A Rhacophorus vampyrus frog.
Australian, American and Vietnamese scientists announced their discovery of a new vampire flying frog species - Rhacophorus vampyrus - in this national park on the Zootaxa scientific journal last year.
This unusual frog has adapted for life in trees, using webbed fingers and toes for moving from great heights and gliding, hence the ‘flying frog’ name. But it’s the strange black ‘fangs’ the species’ tadpoles display which have earned it a place in the vampire world.
The new species is known only to inhabit a high-elevation area of forest in southern Vietnam, breeding in holes in trees. In place of a normal set of mouthparts (usually similar to a beak), the tadpole of the Vampire Flying Frog has a pair of hard, black ‘fangs’ protruding from the underside of its mouth.
This is the 17th tree frog species discovered in Vietnam.
Recently, American, Australian and Vietnamese scientists found out a new species of toad in the Bidoup Nui Ba national park - Leptobrachium leucops.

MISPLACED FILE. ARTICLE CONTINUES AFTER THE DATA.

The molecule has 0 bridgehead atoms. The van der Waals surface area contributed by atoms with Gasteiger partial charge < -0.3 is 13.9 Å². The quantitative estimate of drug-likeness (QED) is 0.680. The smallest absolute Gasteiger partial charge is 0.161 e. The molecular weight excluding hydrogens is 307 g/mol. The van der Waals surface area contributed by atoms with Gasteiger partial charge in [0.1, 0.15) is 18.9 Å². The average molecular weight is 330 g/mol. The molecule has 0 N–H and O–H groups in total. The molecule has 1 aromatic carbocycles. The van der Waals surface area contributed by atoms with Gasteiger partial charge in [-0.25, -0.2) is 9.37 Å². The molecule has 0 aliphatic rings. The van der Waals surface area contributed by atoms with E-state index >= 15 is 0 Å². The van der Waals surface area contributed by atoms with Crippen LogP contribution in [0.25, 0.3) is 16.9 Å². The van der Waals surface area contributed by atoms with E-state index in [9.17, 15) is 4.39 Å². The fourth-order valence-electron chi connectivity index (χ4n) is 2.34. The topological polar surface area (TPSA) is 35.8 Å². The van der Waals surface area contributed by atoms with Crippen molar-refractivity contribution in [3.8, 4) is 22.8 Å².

This is a species of amphibian in the Megophryidae family. Leptobrachium leucops was found at the altitude of around 1500-1900 m above sea level.
Leptobrachium leucops is nocturnal, has a length of 4.5 cm and have partly white pupils, ridges on their skin and several stripes on their four limbs.
Most recently, a Vietnamese and a Chinese scientist discovered a new magnolia species in the Bidoup – Nui Ba national park.
Dr. Vu Quang Nam, a researcher from the Forestry University, found this magnolia species on Hon Giao Mount in the Bidoup – Nui Ba national park. The species, therefore, is named Magnolia bidoupensis Q.N. Vu.
Magnolia bidoupensis is morphologically close to M. odoratissima and M. albosericea, from which it differs chiefly by having a thickly leathery, broadly elliptic or ovate leaf blade with a broadly rounded base and an obtuse apex, smaller flowers, clavate stamens with an obtuse apex, and irregularly 3-winged ovules.
Magnolia bidoupensis grow in tropical evergreen forest, at the height of 1,650 to 1,910m over the sea.
The discovery was published on the Annales Botanici Fennici in Finland in December 2011. Compiled by Na Son